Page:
If you're a parent, chances are your iPhone is littered with apps you bought for your kids -- and no way to transfer them. Got a Kindle? The lending feature is so limited that siblings and spouses will find sharing books difficult. I posted a look at some of these issues, along with a hope they'll get better.
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- No DRM will ever be good enough. If you can read it, see it, or hear it you can always copy it.
The problem is that these guys have been sitting on scarcity for generations and now that it no longer exists they are panicking. They need to come to grips with the fact that their customers aren't the enemy. The content creators who get that concept and embrace it are the ones who will survive and do well... Look up folks like Cory Doctorow or if you want to see folks who get it...
What happened when Amazon and iTunes got rid of their DRM? Music sales soared and piracy rates dropped. Why? Because most people are fine with paying a fair price for something they find value in...Nov 27, 2011
- I'll second Charlie Hoover - No DRM will ever be good enough. I don't know of a DRM scheme that hasn't been cracked within a day or so of release.
And the purpose of DRM has been shifting. Consider Amazon, who applies DRM to titles you purchase from them. The intent isn't really to prevent piracy - it's to lock you in to Amazon as the vendor. If you have a Kindle or Kindle app, you have to purchase your content from Amazon. Content purchased from elsewhere can't be read unless it isn't encumbered by DRM, or you strip any DRM it has.Nov 27, 2011
- So, you're saying the difference between Kindle content and Nook content is mostly DRM? Not file format?Nov 27, 2011
- Not at all. The first difference is file format. A Mobipocket file and an ePub file are very different animals. If you have a Kindle, you need Mobi format. If you have a Nook/Kobo/Sony Reader, you need ePub. But if DRM isn't in the way, it's trivial to convert one to the other. And if you have something like a tablet, smartphone, ot netbook, you can get apps that will let you read both on the same device. It's also fairly trivial to strip DRM.Nov 27, 2011
- I guess I go far enough back that I recall the WordStar/WordPerfect battles where each could read the other's file format. But, as additional features were added, WordStar died because the WS format couldn't support some of the newer features. Pre- Word/WordPerfect dueling. So, I consider file format more a programming choice rather than DRM.Nov 27, 2011
- I go back that far as well. and learned WordStar back in the says when it was the second PC editor you used, because the first might not be available on the PC you had to work on, but WS likely was. I still have several editors installed that use WS keystrokes, and once had Gnu Emacs customized to use WS commands to avoid retraining my fingers.
WordStar died for the same reason other outfits like MicroPro did: they took their eye off their core product and allowed it to lag while they tried to diversify. They then had to play catchup, and couldn't.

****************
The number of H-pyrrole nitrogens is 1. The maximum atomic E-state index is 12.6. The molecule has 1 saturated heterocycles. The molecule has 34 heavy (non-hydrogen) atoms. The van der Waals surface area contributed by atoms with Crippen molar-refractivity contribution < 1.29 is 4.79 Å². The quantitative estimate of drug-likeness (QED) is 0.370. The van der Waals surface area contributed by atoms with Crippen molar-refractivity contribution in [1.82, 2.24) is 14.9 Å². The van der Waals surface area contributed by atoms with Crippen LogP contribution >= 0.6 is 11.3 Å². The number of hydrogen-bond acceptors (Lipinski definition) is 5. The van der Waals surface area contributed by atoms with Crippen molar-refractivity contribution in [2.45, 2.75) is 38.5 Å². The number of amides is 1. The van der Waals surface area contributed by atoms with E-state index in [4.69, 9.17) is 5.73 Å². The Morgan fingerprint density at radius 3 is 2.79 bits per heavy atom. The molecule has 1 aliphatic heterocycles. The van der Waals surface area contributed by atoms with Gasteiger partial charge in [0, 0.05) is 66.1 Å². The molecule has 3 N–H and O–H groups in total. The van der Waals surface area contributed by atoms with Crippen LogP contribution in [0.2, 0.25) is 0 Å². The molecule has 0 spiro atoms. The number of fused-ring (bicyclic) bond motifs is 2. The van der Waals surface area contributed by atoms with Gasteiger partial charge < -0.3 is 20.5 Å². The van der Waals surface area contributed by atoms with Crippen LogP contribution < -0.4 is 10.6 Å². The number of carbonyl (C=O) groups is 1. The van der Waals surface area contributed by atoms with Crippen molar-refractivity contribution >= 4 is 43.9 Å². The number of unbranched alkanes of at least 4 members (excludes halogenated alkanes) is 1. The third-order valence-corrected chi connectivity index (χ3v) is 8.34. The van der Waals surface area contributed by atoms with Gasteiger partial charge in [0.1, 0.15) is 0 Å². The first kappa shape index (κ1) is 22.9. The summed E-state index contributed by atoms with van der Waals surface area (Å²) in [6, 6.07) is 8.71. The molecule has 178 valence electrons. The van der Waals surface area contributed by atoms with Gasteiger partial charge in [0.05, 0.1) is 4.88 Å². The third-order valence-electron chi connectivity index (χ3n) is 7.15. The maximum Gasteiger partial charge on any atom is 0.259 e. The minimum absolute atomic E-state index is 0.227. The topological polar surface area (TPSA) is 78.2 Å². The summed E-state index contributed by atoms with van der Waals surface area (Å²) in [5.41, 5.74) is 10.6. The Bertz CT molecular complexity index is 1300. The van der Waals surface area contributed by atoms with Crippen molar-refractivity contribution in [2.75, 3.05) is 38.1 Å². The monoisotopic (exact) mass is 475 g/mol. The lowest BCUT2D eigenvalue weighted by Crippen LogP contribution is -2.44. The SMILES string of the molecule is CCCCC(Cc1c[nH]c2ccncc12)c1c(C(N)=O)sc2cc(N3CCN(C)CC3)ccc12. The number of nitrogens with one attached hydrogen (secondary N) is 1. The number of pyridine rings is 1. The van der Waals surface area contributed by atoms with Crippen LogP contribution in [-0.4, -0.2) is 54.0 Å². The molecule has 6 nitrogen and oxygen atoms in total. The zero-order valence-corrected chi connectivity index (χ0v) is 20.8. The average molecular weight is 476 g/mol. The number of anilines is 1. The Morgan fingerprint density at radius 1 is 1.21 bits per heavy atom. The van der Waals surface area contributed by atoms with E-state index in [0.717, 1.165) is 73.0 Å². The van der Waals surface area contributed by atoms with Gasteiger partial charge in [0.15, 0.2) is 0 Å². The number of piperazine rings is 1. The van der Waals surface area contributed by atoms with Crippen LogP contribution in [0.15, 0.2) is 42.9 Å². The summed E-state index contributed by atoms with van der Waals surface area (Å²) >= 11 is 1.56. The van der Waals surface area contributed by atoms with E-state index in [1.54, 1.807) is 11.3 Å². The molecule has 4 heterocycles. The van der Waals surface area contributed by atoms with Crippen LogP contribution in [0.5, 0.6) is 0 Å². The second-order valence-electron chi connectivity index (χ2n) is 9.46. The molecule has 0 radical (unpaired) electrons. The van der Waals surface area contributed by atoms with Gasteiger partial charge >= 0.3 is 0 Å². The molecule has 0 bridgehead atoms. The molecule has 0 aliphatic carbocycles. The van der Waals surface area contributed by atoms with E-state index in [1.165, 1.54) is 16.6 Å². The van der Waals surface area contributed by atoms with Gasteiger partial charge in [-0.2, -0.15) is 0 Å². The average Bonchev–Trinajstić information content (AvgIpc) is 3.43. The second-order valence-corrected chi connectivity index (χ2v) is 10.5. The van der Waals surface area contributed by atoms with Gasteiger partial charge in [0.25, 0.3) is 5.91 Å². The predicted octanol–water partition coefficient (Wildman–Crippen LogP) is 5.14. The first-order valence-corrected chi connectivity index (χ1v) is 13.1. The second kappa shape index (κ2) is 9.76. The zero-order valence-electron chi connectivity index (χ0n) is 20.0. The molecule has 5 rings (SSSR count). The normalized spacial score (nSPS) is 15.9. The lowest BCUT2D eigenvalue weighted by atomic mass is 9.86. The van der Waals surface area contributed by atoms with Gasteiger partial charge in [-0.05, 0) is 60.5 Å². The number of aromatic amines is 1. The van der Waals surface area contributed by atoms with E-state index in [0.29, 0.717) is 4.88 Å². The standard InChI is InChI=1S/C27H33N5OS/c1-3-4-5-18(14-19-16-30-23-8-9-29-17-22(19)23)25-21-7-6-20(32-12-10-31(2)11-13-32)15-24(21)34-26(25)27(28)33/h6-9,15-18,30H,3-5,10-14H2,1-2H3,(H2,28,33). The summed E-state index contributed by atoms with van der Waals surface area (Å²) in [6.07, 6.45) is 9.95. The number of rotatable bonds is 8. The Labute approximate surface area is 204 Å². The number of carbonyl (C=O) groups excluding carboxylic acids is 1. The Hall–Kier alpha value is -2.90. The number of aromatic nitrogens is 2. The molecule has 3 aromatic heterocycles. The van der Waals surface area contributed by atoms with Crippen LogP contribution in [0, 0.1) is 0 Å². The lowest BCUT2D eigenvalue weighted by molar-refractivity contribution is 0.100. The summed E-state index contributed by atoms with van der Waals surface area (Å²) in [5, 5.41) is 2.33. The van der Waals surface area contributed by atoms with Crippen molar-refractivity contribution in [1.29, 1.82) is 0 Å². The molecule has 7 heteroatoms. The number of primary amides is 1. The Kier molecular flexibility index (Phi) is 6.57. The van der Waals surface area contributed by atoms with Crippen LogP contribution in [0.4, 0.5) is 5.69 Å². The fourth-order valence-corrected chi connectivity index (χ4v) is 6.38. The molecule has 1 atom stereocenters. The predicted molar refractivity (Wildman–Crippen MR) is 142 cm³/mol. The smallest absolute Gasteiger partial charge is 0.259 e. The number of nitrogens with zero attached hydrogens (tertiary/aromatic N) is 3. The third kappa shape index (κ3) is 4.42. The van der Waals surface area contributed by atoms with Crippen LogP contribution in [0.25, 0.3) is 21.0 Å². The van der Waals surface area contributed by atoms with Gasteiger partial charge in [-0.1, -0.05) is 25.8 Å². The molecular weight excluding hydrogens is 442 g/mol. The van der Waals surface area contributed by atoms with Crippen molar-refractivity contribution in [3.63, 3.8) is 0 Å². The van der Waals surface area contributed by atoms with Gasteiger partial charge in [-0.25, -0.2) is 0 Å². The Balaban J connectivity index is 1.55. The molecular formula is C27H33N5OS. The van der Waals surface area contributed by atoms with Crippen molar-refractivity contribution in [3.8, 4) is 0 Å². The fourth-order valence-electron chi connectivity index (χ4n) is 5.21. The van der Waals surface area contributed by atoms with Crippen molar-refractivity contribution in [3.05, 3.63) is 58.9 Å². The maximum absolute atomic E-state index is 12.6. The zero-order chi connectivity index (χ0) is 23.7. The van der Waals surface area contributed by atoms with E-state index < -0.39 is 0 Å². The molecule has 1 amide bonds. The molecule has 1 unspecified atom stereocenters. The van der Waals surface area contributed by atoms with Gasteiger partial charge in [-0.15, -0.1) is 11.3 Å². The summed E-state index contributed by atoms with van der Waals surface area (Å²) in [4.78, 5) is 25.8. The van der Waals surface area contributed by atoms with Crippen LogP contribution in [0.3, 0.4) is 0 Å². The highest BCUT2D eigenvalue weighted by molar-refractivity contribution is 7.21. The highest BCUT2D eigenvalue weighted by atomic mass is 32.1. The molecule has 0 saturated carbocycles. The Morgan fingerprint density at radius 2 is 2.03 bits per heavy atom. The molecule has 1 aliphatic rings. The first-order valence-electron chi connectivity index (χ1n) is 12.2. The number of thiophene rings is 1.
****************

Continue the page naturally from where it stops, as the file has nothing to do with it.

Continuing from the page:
I never said the file format was intended as DRM. The file format choice was a matter of necessity. Electronic volumes already existed via Project Gutenberg, but they were largely plain ASCII text. They had the advantage of being readable on nearly anything, but lacked support for color, text attributes, fonts, embedded images, and hyperlinks. Ebooks really needed formats that offered that.
Back when Amazon decided to dive into the deep end of the ebook pool, there was no real standard. Various things existed, like the PML format devised by Peanut Press, an early commercial ebook operation targeting Palm organizer devices. (The format lives on as a legacy format supported by the B&N Nook.)
Amazon bought a French ebook outfit called Mobipocket in 2005, and used their ebook format (an HTML subset wrapped in a compressed metadata wrapper) as the basis for their Kindle offerings. There's some evidence they did this because Adobe had withdrawn from the market an electronic publishing solution they had previously offered, leaving Amazon with the choice of rolling their own our buying an existing one. Mobi had a Creator app for Windows and viewers for a wide range of devices (pretty much everything save Macs), so there were as close to an established standard as was available.
Meanwhile, the International Digital Publishing Forum was at work developing a standard format for electronic publishing called ePub (with Adobe a major player in that effort.) The Barnes and Noble Nook used ePub as their default format. The early Sony Reader models used a proprietary format called BBLF, but shifted to ePub later as the spec became mature and widely adopted. Had ePub been available when Amazon decided to offer ebooks, they might have adopted it.
There has been speculation Amazon might shift to ePub. ePub is a container, and what it contains doesn't have to be text and still images. We are seeing "enhanced" ebooks including audio and video appearing. The native Mobipocket format lacks that support (though I've heard tell on Amazon editions using a custom extension of the Mobi format to approximate what can be done in ePub.)
We'll see, but from where I sit it's a typical standards effort.Nov 27, 2011